Thursday, July 7, 2011

Warm evenings

Helichrysum bracteatum
"Monster Rose"
I went out this evening to water in the plants we planted at the weekend, and they were all looking great. I put in a couple of Crinums that have been languishing in the back, just to get them out of their pots. I don't know what kind they are but hopefully when they flower they'll be white. Well I guess we'll see!

Quite a few plants are flowering for the first time right now. The Helichrysum bracteatum "Monster Rose" is tall and narrow, and each plant has several flowers. I could go for about a dozen of these plants!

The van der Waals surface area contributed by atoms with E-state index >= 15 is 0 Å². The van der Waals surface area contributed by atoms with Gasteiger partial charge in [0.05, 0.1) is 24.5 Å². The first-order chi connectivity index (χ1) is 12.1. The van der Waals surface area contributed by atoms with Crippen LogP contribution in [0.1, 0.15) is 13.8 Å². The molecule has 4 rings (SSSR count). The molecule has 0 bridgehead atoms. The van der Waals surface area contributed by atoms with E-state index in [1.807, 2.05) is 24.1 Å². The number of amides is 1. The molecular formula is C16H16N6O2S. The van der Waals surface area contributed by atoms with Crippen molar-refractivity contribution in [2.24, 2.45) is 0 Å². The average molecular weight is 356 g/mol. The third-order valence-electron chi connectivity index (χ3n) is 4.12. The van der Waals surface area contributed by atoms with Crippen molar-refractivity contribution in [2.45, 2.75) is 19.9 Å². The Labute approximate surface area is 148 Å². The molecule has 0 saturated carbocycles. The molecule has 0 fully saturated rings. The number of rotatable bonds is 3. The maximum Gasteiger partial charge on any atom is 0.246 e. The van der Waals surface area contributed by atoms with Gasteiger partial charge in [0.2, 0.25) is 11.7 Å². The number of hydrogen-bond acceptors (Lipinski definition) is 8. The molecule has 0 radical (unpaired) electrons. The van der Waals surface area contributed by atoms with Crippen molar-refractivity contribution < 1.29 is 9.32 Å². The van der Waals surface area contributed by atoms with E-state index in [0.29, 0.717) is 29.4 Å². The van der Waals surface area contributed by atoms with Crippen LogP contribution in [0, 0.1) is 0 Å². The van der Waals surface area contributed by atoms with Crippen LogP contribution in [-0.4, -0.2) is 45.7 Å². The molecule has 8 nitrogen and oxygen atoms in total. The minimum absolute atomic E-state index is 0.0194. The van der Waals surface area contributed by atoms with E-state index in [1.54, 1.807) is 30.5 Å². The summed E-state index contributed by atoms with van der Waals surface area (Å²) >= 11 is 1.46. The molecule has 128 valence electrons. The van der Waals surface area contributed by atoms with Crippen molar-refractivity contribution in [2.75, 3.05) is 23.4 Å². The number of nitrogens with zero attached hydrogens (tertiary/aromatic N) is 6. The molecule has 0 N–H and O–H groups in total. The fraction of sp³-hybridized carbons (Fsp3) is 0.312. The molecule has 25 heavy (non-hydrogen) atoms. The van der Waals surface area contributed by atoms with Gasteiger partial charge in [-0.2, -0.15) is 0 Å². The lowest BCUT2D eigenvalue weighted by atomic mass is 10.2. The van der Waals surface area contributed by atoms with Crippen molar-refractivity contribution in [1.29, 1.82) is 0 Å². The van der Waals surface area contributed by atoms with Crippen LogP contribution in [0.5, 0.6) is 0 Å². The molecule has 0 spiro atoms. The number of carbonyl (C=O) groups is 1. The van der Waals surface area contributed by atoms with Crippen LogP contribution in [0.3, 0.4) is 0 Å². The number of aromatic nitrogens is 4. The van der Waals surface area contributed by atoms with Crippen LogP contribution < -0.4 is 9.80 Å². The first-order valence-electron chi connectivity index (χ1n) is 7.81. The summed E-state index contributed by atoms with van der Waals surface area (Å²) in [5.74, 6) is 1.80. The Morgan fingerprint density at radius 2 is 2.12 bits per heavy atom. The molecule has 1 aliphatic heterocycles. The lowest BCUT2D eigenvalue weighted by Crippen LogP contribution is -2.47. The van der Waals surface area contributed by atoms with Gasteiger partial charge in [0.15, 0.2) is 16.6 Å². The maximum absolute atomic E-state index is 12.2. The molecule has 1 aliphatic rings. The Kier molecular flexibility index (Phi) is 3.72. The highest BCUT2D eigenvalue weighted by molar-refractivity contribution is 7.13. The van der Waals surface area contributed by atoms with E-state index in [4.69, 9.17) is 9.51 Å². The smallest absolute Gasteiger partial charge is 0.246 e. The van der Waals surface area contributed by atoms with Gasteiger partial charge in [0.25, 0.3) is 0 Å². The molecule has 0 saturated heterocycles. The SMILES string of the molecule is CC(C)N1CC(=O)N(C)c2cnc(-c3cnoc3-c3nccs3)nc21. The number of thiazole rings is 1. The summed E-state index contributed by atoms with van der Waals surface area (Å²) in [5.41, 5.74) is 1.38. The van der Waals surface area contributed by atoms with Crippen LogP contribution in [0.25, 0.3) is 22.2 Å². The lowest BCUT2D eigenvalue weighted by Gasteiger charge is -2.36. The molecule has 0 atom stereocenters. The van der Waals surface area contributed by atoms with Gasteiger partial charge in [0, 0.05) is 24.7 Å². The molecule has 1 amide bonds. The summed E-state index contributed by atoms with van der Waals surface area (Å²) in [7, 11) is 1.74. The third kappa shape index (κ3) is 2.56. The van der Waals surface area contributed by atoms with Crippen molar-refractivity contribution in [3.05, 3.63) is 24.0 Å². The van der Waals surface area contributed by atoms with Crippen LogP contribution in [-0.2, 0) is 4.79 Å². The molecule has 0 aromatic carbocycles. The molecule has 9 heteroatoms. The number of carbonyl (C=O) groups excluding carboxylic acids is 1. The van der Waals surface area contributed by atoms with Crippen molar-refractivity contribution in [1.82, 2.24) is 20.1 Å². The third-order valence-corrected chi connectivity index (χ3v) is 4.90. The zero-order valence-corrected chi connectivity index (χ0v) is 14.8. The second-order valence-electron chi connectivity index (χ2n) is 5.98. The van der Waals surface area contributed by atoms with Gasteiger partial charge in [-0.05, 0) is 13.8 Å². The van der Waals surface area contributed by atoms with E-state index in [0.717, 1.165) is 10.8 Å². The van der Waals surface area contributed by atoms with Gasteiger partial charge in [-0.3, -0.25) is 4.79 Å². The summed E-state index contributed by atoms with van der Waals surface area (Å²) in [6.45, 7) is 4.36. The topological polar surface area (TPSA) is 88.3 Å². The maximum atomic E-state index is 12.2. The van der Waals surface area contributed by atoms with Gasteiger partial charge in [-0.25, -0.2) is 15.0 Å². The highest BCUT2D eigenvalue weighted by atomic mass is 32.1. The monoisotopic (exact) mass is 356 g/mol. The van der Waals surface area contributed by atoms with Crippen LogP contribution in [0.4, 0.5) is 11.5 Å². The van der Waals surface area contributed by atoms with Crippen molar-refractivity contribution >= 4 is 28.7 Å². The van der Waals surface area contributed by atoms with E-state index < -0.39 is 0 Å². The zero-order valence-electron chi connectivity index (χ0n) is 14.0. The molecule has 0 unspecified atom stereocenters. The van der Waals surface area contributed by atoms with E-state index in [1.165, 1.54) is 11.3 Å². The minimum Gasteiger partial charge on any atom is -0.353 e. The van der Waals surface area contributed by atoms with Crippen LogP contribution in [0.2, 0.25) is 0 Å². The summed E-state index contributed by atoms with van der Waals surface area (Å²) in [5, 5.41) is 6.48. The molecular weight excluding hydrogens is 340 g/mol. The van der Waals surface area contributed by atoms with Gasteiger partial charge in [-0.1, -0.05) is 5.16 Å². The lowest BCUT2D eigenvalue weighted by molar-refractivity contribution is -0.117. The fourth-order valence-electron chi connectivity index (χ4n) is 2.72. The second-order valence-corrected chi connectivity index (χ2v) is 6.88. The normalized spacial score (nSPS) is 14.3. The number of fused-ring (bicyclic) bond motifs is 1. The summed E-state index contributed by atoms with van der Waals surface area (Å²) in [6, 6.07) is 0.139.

Crocosmia "Lucifer"
There's a lovely big Rudbeckia nearby too, covered in buds which I think will be orange. Is it called "Cherokee Sunset"? Can't remember. Lastly, the Echinacea purpurea (Purple Coneflower) are about to flower too - hurrah!

Other plants that have flowered before, but are at it again, include the Aloe nobilis hedge, the Dahlias and the Crocosmia "Lucifer" - lots of hot orangey red going on in the garden. Drop by and see it all!

Saturday, July 2, 2011

Corn marigolds get their comeuppance

The back border cleaned up.
Bright and cheerful though they are, the corn marigolds (Chrysanthemum segetum) do tend to get out of hand. At today's volunteer day Heather and her mum spent quite some time removing clumps of them that were past their best. They also planted a yarrow (Achillea millefolium) near the bench that was donated by Anna today.